[Total Solar Eclipse: 2019]
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Annular Eclipses of the Sun
occurrence - annular eclipses seen
When the Moon's shadow hits the Earth and the Moon is close to the Earth, then a Total eclipse is visible along the narrow path of Totality. (A Partial eclipse occurs on either side of the path of Totality). For a Total eclipse, the Moon can appear to be as much as 6.5% larger than the Sun. The maximum duration of Totality is 7m 31s. Eclipses over seven minutes long are rare; only three occurred during the 20th Century and none will happen in the 21st Century. Longer eclipses tend to occur nearer the tropics.
When the Moon's shadow hits the Earth but the Moon is far from the Earth, it will not be large enough to cover the Sun completely. A ring of Sun remains around the Moon. This ring-shaped partial eclipse is called an Annular Eclipse (from annulus the Latin for ring). At its most extreme, the Moon can be 10.9% too small to cover the Sun. The maximum duration of Annularity is 12m 30s.
A Hybrid Eclipse is where the Moon is at such a distance that the eclipse is Annular in some areas and Total in other areas. The duration is usually very short for these types of eclipses.
In any calendar year there must be TWO solar eclipses and there can be as many as FIVE. Slightly more will be Annular than Total. The table below shows all Solar Eclipses occurring between 2010 and 2030.
If an eclipse occurs, a similar one will happen after one Saros. The long total solar eclipse eclipse of 11 July 1991 is followed by another on 22 July 2009. The extra 8 hours of the Saros period allows the Earth to spin a third of its daily rotation, a turn of 120 degrees. This means that the 1991 eclipse was total in the Eastern Pacific and the Americas but the 2009 eclipse was total in Eastern Asia and the Western Pacific, 120 degrees to the West. Eclipses related in this way are said to belong to a Saros Series.
The repeat of the Sun, Moon and Earth every Saros is not exact, however. The path of totality moves either north or south. Given enough time the location of the eclipse slowly drifts and will eventually leave the Earth. Each eclipse belongs to a Saros Series which is given a number. As an example we will examine the properties of Saros Series number 139.Saros Series 139 began on 17 May 1501 with a small partial eclipse visible over one of the northern polar regions. The Moon's umbra missed the Earth but passed close enough for a small partial eclipse (covering 9.1% of the Sun) to be visible. The next eclipse in the Saros Series occured 18 years 11 days and 8 hours later. The Moon's umbra passed closer to the Earth than the previous eclipse but still not close enough to produce a total eclipse. It was a slightly bigger partial eclipse (23.5%) at the same pole on 28 May 1519.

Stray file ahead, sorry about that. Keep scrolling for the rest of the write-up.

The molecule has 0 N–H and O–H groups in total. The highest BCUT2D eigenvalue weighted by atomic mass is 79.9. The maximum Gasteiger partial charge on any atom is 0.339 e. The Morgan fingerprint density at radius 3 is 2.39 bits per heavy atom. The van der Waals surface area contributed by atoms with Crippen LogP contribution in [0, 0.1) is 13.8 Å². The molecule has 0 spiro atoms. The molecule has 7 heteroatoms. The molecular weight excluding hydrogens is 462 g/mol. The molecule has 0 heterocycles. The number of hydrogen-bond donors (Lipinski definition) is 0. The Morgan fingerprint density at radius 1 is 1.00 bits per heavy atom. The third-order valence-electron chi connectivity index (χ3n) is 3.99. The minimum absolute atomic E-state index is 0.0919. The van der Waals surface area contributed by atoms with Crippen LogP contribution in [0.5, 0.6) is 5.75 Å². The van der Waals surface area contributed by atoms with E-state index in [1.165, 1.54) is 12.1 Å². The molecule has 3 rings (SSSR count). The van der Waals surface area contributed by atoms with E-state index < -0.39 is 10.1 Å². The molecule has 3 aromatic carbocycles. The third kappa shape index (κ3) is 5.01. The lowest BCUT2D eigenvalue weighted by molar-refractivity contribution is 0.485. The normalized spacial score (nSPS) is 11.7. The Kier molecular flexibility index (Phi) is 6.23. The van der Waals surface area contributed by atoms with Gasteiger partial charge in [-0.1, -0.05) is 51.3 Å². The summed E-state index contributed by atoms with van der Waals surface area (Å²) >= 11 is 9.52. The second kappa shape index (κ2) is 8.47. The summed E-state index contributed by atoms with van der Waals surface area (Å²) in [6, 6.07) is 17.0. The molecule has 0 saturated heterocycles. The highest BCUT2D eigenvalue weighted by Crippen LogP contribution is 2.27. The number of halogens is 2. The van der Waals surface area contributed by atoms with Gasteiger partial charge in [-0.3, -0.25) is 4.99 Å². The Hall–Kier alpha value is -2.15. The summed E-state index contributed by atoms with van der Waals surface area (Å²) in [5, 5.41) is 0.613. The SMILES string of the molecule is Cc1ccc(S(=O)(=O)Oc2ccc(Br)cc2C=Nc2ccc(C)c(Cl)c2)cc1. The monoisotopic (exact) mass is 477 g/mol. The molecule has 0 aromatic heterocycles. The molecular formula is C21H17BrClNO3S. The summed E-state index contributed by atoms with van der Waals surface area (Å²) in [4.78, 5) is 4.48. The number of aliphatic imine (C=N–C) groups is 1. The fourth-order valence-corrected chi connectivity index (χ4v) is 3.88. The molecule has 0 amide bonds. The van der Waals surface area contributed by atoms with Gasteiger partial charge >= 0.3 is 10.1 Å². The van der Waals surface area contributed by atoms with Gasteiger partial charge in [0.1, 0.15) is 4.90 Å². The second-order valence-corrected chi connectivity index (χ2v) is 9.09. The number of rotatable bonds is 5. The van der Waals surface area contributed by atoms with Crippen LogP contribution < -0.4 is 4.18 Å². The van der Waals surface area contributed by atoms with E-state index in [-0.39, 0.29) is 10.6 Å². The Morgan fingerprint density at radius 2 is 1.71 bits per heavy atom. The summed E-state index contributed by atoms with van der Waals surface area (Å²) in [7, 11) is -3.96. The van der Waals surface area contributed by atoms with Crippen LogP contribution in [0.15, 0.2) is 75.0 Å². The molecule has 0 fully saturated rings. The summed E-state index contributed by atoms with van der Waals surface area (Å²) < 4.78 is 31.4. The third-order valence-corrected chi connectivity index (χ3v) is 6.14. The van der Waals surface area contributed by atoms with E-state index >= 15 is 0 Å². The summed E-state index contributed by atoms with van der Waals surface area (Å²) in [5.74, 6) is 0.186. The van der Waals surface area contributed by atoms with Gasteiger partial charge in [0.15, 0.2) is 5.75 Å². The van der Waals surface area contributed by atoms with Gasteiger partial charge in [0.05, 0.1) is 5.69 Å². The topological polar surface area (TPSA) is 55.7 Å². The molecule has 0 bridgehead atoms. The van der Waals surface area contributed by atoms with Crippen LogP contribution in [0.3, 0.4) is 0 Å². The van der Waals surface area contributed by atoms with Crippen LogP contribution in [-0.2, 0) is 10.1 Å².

Each successive eclipse was partial but of increasing magnitude. Eventually after seven partial eclipses, the umbra hit the Earth producing a hybrid eclipse around the same northern polar region on 11 August 1627. The duration of totality was very short: 0m 01s. The type of eclipse depends on how far the Moon is from the Earth and at this time the Moon was too far to make a purely total eclipse.
Saros number 139 continued with each successive eclipse moving closer to the equator and with the Moon moving closer to the Earth. This produced a series of 12 hybrid eclipses, the final one on 9 December 1825. The duration of totality was 1m 34s. The next eclipse (21 December 1843) was total along its entire path (duration 1m 43s). The eclipses continued moving south towards the equator and getting longer.
On 18 March 1988, the 28th eclipse of the series occured in the Pacific Ocean. A totality of 3m 22s (from a maximum of 3m 46s) was observed by Kryss in the Philippines. The 29th eclipse of the series occured on 29 March 2006 across Africa and Eurasia and was seen by Kryss and Talaat from Turkey.
On 13 June 2132 the middle eclipse of Saros 139 will occur. The duration will be 6m 55s. After this the successive eclipses will cross into the southern hemisphere. They will continue to increase in length until 16 July 2186 when totality will last for 7m 29s, only two seconds short of the maximum theoretical length. This Saros will produce five eclipses longer than seven minutes.
The total eclipses continue to move south but now decrease in length. The final total eclipse of the series will occur on 26 March 2601. After that there will be nine partial eclipses in the southern polar regions ending with a small partial eclipse of 5.8% ocurring on 3 July 2763.
Saros 139 began on 17 May 1501 and will end on 3 July 2763. It will last 1262 years and produce 71 eclipses comprising 43 totals, 12 hybrids and 16 partials.As of 2020 there are 40 solar Saros series active. The latest (Saros 156) began on 1 July 2011. Saros 117 will end on 3 August 2054.
Click here to read report and see photos
|Date and Location
Red for totality completely clouded out
Eclipse country in bold
|26 December 2019 : Sealine Beach south of Doha, Qatar.|
Israel / Palestine
|Annular Eclipse Successes|
|Duration of Anularity Seen|
|Duration of Anularity Not Seen|
Interactive Eclipse Maps
by Xavier M. Jubier
A fascinating eclipse and astronomy site with excellent historical accounts of eclipses and contributions from eclipse chasers.
Small or large amounts of CE approved eclipse glasses as used by the BBC.